So in the last post I left us in the outer darkness.  The unwilling wedding party participant was escorted out with his hands and feet bound.  Remember Jesus is telling the parable.  Jesus is very aware of His upcoming crucifixion.  He is versed on all Jewish tradition and teaching and religion.  He knows the Torah.  He knows the Psalms.  As a matter of fact He often quotes scripture to connect the dots for the audience.  On the cross He makes a profound connection with Psalm 22.  When He cries out “why have you forsaken me” He has quoted the first line of Psalm 22.  Go and check it out.  Jesus, on the cross, is revealing what is happening in that moment.  To all the observers it appears that God has forsaken Him but in fact the Psalm clearly points out the God does not leave Him at all.  The conclusion of the Psalm is victory!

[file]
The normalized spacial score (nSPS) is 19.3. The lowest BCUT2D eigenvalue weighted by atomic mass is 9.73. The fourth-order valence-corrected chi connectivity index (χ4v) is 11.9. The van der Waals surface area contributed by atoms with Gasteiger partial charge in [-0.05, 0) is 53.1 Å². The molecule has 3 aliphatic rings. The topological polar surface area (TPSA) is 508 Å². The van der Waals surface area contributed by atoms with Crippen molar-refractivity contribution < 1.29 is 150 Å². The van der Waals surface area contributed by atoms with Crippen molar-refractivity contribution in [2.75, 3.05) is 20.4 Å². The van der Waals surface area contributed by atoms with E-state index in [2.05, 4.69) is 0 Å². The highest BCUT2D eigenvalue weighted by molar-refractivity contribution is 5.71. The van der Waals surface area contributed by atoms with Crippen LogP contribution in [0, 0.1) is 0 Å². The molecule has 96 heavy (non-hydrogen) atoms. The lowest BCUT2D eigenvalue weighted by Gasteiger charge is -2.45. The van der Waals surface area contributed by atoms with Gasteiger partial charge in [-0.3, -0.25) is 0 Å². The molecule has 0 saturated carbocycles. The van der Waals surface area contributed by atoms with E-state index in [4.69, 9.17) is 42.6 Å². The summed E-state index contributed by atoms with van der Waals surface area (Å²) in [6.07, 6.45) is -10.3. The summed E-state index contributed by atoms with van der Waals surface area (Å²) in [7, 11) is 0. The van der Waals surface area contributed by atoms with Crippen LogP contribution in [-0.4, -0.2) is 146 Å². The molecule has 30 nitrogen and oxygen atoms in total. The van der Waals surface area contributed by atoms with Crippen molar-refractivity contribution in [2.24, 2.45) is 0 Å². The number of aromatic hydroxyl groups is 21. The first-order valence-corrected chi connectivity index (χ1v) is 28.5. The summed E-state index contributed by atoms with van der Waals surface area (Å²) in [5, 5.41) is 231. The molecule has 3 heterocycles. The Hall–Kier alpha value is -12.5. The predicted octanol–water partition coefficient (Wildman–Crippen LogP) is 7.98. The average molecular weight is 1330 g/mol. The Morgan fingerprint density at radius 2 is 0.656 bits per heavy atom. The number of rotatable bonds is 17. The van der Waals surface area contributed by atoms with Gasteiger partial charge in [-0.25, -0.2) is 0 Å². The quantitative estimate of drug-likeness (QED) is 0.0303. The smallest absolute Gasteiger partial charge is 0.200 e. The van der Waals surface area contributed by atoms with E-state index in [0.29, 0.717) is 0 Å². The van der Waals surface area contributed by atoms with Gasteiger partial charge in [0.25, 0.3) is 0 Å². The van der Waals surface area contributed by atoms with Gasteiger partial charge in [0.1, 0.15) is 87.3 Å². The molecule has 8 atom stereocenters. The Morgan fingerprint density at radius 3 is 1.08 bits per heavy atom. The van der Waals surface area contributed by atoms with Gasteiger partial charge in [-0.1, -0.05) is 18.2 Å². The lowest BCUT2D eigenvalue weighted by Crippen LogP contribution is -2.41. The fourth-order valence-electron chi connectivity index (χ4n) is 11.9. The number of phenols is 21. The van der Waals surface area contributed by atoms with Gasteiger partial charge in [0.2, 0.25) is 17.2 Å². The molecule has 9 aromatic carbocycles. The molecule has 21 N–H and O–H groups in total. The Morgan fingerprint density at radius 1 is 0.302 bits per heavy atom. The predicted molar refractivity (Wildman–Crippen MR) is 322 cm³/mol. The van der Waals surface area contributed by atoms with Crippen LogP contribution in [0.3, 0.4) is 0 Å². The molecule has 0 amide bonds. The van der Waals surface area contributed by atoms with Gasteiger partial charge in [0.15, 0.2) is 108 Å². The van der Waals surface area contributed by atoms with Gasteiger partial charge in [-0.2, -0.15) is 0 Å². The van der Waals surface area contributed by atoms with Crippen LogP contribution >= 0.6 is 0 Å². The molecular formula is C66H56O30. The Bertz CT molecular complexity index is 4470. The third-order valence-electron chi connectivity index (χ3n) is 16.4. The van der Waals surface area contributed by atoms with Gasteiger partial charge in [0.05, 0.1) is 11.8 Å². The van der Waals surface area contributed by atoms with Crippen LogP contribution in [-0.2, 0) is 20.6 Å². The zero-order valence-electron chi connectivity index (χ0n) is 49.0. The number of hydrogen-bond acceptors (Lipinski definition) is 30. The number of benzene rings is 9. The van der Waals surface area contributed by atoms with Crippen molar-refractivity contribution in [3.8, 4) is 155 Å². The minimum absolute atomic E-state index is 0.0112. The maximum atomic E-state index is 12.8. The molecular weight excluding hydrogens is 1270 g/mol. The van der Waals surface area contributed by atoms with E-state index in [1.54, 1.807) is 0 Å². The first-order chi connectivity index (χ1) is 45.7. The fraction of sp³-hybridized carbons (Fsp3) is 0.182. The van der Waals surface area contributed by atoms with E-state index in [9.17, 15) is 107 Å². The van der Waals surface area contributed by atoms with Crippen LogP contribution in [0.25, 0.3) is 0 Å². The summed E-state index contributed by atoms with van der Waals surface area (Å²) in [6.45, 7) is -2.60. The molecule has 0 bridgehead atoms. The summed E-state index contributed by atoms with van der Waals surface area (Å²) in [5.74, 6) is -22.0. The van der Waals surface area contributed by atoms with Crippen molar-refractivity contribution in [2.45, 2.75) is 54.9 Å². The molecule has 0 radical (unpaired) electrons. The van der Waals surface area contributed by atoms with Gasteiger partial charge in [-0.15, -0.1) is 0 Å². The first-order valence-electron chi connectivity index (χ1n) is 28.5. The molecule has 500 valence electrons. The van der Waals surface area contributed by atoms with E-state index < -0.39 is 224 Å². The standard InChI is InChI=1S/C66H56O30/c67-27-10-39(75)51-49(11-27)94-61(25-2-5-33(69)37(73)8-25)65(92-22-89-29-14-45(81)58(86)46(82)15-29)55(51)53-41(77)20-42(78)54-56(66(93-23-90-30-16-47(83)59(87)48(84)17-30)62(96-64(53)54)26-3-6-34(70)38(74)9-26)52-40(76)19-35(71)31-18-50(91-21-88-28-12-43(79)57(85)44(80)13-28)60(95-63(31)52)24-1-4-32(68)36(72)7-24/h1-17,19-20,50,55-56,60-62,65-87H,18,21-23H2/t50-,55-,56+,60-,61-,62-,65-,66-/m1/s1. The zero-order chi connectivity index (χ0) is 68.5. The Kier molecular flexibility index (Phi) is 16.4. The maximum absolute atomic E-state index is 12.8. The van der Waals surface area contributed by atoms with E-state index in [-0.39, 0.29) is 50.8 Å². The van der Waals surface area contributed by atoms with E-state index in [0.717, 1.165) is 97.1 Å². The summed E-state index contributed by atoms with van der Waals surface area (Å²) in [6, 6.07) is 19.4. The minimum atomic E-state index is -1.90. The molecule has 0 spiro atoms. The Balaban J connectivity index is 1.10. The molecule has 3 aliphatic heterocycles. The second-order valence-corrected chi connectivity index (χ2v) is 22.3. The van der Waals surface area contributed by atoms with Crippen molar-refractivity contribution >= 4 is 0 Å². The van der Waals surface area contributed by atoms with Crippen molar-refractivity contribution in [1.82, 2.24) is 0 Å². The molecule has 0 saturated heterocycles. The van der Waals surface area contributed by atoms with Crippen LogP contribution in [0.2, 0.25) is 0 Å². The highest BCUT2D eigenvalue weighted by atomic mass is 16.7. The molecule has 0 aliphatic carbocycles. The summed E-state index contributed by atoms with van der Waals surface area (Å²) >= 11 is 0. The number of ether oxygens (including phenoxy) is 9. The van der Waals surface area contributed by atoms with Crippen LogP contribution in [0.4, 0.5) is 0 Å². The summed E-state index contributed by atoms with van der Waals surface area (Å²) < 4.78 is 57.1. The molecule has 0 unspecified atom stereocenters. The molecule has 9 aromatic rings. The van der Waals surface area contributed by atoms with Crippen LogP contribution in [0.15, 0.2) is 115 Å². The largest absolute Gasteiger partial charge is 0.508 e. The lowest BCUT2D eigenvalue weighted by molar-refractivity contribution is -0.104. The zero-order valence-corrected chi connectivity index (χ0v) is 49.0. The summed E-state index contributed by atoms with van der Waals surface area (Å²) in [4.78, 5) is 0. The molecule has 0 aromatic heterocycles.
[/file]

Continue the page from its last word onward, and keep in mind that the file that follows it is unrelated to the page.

In that Psalm is this verse:

Psalm 22:16 For dogs encompass me; a company of evildoers encircles me; they have pierced my hands and feet (ESV)

Apparently there is some long-running debate about the translation of this verse.  Here is that verse in a few other translation:

The Jewish Publication Society translates the phrase a “Like a lion, they are at my hands and my feet”.

Aquila of Sinope, a 2nd-century CE Greek convert to Christianity and later to Judaism, undertook two translations of the Psalms from Hebrew to Greek. In the first, he renders the verse “they disfigured my hands and feet”; in the second he revised this to “they have bound my hands and feet“.

I’m not sure which “translation” was in Jesus’ head when He told this parable but let’s say His concept was “binding” more than “piercing.”  Let’s say He was making a reference to the cross since the crucifixion process included binding (either with nails or rope).  Either way His hands and feet were bound on the cross.  It just happened to be nails.